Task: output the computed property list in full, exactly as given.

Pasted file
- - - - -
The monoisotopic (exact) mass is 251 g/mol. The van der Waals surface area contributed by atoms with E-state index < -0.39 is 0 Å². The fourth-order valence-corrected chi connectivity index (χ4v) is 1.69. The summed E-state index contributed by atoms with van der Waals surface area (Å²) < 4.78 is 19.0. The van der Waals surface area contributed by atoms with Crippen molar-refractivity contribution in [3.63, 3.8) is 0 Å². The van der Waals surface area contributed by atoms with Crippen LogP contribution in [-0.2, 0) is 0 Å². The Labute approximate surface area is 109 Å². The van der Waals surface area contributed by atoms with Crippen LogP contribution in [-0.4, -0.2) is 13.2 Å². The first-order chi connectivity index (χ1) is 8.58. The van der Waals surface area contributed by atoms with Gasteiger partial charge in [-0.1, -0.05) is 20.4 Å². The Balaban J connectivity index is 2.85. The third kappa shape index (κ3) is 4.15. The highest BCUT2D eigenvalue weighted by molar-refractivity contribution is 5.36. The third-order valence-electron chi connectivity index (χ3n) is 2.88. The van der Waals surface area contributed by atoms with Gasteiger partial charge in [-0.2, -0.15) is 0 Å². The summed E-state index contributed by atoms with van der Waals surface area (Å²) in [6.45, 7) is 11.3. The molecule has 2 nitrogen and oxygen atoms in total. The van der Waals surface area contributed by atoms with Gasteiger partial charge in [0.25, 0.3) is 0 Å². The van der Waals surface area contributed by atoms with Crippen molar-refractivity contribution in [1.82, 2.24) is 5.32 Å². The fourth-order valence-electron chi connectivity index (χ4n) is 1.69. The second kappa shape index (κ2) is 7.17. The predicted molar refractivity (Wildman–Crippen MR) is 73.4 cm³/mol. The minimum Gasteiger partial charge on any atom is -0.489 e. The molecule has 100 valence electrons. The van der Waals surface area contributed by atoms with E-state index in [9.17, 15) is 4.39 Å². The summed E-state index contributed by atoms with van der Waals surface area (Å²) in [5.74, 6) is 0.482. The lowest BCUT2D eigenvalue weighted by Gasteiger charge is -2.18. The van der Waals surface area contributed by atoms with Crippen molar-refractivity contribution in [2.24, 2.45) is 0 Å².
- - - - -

The monoisotopic (exact) mass is 251 g/mol. The van der Waals surface area contributed by atoms with E-state index < -0.39 is 0 Å². The fourth-order valence-corrected chi connectivity index (χ4v) is 1.69. The summed E-state index contributed by atoms with van der Waals surface area (Å²) < 4.78 is 19.0. The van der Waals surface area contributed by atoms with Crippen molar-refractivity contribution in [3.63, 3.8) is 0 Å². The van der Waals surface area contributed by atoms with Crippen LogP contribution in [-0.2, 0) is 0 Å². The Labute approximate surface area is 109 Å². The van der Waals surface area contributed by atoms with Crippen LogP contribution in [-0.4, -0.2) is 13.2 Å². The first-order chi connectivity index (χ1) is 8.58. The van der Waals surface area contributed by atoms with Gasteiger partial charge in [-0.1, -0.05) is 20.4 Å². The Balaban J connectivity index is 2.85. The third kappa shape index (κ3) is 4.15. The highest BCUT2D eigenvalue weighted by molar-refractivity contribution is 5.36. The third-order valence-electron chi connectivity index (χ3n) is 2.88. The van der Waals surface area contributed by atoms with Gasteiger partial charge in [-0.2, -0.15) is 0 Å². The summed E-state index contributed by atoms with van der Waals surface area (Å²) in [6.45, 7) is 11.3. The molecule has 2 nitrogen and oxygen atoms in total. The van der Waals surface area contributed by atoms with Gasteiger partial charge in [0.25, 0.3) is 0 Å². The van der Waals surface area contributed by atoms with Crippen molar-refractivity contribution in [1.82, 2.24) is 5.32 Å². The fourth-order valence-electron chi connectivity index (χ4n) is 1.69. The second kappa shape index (κ2) is 7.17. The predicted molar refractivity (Wildman–Crippen MR) is 73.4 cm³/mol. The minimum Gasteiger partial charge on any atom is -0.489 e. The molecule has 100 valence electrons. The van der Waals surface area contributed by atoms with E-state index in [9.17, 15) is 4.39 Å². The summed E-state index contributed by atoms with van der Waals surface area (Å²) in [5.74, 6) is 0.482. The lowest BCUT2D eigenvalue weighted by Gasteiger charge is -2.18. The van der Waals surface area contributed by atoms with Crippen molar-refractivity contribution in [2.24, 2.45) is 0 Å².